Every year, 133 billion pounds of food go to waste in the US—that’s roughly 30–40% of the nation’s overall food supply, totaling between $161–218 billion in economic losses. At the same time that one-third of the nation’s food supply went uneaten, 40 million people lived in food-insecure households in 2017, according to the US Department of Agriculture. Inaccurate food labels are one of the primary culprits of the waste crisis. Legislation like the 1990 Nutrition Labeling and Education Act protects consumers by enforcing food safety standards and regulating labels’ health and nutrient claims. Unfortunately, a byproduct of these labels’ imprecise language is that consumers are too often led to prematurely discard food. A 2019 study conducted by Johns Hopkins Bloomberg School of Public Health determined that 84 percent of participants had discarded food on or near the package date, whether or not the package date corresponded to the product’s expiration. Developments like “smart labels” and scannable QR codes could provide US consumers with the practical, data-driven solutions needed to reverse the nation’s food waste crisis.
(Mis)Labeling and Food Waste
Earlier this year, Congresswoman Chellie Pingree announced plans to reintroduce a “Food Date Labeling Act” to establish a nationally unified labeling system. The proposed federal legislation calls for standardizing the language that appears on food labels. Two months later, on World Food Safety Day, the FDA launched its New Era of Smarter Food Safety initiative, set to “leverage new and emerging technologies to further our food safety goals.” Legislation and initiatives like these recognize the need for innovative approaches to urgent dilemmas.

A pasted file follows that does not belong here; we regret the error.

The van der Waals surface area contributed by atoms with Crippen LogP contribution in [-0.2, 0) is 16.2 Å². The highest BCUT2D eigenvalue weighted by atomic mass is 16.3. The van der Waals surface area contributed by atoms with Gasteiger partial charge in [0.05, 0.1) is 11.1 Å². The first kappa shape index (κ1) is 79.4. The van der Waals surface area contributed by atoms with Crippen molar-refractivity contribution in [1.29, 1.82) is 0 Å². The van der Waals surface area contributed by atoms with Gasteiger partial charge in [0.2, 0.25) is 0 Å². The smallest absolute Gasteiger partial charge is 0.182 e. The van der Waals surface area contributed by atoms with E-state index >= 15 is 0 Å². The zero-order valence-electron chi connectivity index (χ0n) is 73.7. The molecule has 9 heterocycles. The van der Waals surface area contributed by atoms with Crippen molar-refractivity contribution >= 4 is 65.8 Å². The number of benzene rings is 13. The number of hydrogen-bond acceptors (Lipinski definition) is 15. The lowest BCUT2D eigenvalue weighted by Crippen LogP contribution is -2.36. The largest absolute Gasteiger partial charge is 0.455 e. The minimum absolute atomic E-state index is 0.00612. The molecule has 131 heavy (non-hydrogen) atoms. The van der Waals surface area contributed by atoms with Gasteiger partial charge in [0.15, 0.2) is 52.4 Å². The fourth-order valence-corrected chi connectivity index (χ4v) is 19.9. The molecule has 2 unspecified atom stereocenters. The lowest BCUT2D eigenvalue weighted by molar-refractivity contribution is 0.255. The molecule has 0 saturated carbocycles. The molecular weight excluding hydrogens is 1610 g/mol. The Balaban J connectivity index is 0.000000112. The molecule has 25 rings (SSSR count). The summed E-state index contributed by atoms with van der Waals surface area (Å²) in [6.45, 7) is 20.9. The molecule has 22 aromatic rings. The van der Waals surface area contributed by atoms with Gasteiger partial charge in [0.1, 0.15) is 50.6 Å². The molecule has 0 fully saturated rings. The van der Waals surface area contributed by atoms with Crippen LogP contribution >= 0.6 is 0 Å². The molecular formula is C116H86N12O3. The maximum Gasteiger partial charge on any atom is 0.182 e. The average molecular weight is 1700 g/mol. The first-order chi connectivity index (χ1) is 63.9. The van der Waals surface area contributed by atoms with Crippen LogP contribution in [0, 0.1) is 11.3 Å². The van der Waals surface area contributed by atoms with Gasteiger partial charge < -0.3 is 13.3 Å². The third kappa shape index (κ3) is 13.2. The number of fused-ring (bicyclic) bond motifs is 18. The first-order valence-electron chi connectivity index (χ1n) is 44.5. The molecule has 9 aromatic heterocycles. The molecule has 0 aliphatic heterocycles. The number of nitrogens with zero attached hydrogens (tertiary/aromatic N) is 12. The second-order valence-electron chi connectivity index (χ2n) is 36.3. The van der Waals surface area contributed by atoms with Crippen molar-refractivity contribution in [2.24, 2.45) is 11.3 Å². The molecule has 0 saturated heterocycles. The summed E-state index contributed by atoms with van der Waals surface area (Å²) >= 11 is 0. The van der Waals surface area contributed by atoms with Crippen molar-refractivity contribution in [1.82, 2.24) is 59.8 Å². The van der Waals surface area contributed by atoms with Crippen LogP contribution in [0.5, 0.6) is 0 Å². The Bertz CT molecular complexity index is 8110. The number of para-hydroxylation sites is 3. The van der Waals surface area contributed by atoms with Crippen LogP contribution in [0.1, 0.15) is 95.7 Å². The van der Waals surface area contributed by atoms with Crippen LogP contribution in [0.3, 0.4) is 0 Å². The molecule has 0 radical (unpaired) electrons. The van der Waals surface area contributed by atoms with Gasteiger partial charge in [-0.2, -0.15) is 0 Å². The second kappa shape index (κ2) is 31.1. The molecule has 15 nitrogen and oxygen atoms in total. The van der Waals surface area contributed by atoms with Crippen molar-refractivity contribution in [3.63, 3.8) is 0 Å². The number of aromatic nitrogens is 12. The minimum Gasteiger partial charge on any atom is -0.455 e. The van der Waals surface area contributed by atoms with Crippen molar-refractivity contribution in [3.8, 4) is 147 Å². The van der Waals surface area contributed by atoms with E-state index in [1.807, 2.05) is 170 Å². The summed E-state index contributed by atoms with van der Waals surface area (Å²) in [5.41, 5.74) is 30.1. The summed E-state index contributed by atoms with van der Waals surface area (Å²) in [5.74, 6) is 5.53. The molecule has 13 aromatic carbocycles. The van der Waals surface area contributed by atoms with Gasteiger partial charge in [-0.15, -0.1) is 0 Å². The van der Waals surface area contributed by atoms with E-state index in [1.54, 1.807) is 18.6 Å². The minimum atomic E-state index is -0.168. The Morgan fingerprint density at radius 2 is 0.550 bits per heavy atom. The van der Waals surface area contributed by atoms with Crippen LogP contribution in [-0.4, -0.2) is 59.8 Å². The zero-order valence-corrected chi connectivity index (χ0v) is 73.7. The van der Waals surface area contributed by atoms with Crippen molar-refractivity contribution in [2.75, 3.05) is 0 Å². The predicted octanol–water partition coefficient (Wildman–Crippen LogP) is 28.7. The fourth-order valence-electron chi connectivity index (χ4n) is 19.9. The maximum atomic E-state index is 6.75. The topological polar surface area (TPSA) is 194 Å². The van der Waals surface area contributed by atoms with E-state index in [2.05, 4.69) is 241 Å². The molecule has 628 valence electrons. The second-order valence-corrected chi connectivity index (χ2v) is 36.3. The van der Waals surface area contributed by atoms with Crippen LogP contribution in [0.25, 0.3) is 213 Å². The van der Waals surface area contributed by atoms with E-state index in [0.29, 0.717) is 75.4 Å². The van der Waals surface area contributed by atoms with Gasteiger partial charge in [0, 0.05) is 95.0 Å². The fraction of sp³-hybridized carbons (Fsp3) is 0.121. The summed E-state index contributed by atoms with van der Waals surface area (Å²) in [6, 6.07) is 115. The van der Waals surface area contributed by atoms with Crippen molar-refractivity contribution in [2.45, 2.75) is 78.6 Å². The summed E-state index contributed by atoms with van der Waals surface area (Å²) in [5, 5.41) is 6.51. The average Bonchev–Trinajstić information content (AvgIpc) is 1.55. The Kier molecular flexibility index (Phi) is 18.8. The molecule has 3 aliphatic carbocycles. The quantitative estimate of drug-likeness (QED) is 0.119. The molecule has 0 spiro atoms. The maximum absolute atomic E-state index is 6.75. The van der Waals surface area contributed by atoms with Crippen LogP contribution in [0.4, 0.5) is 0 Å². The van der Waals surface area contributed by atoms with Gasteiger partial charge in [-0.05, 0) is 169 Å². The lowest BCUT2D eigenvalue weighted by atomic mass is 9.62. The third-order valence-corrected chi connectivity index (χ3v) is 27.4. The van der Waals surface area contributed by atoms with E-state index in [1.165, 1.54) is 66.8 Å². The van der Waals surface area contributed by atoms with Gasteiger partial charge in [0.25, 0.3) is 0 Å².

As FDA Deputy Commissioner Frank Yiannas recently suggested, the key to intervention may lie in technology like smart labels, blockchain, sensors, the Internet of Things, and Artificial Intelligence—all marshaled toward a “more digital, traceable, and safer food system.” Moving beyond traditional labeling, smart labels can use built-in sensors or microchips to monitor the freshness of food products and update consumer-facing information accordingly. Major US companies like Flower Foods—whose subsidiary brands include Nature’s Own breads and Dave’s Killer Bread—have recently adapted SmartLabel technology. Brand manager Sherry Harper reports that the quantity of scans to date demonstrates “that Smart Label [sic] is a valuable tool for consumers to gain more information about a product.”
Toward a New Era of Food Safety and Waste Reduction
Last year, the Grocery Manufacturers Association (G.M.A.) and the Food Marketing Institute (F.M.I.) inaugurated its joint SmartLabel digital initiative, after finding that more than 56% of consumers were interested in using an app to access product information. Not only will this initiative generate positive environmental impact, but it could also lead to considerable economic gains. The food traceability market—which tracks food at all stages of production and distribution—is expected to exceed $18 billion by 2020. In a statement for G.M.A., Jim Flannery notes that “SmartLabel participation has increased significantly from 4,000 products in early 2017 to nearly 28,000 food, beverage, personal care and household products [as of July 2018].” As the market for data-driven solutions to food safety grows, it presents tangible possibilities for a future of reduced food waste.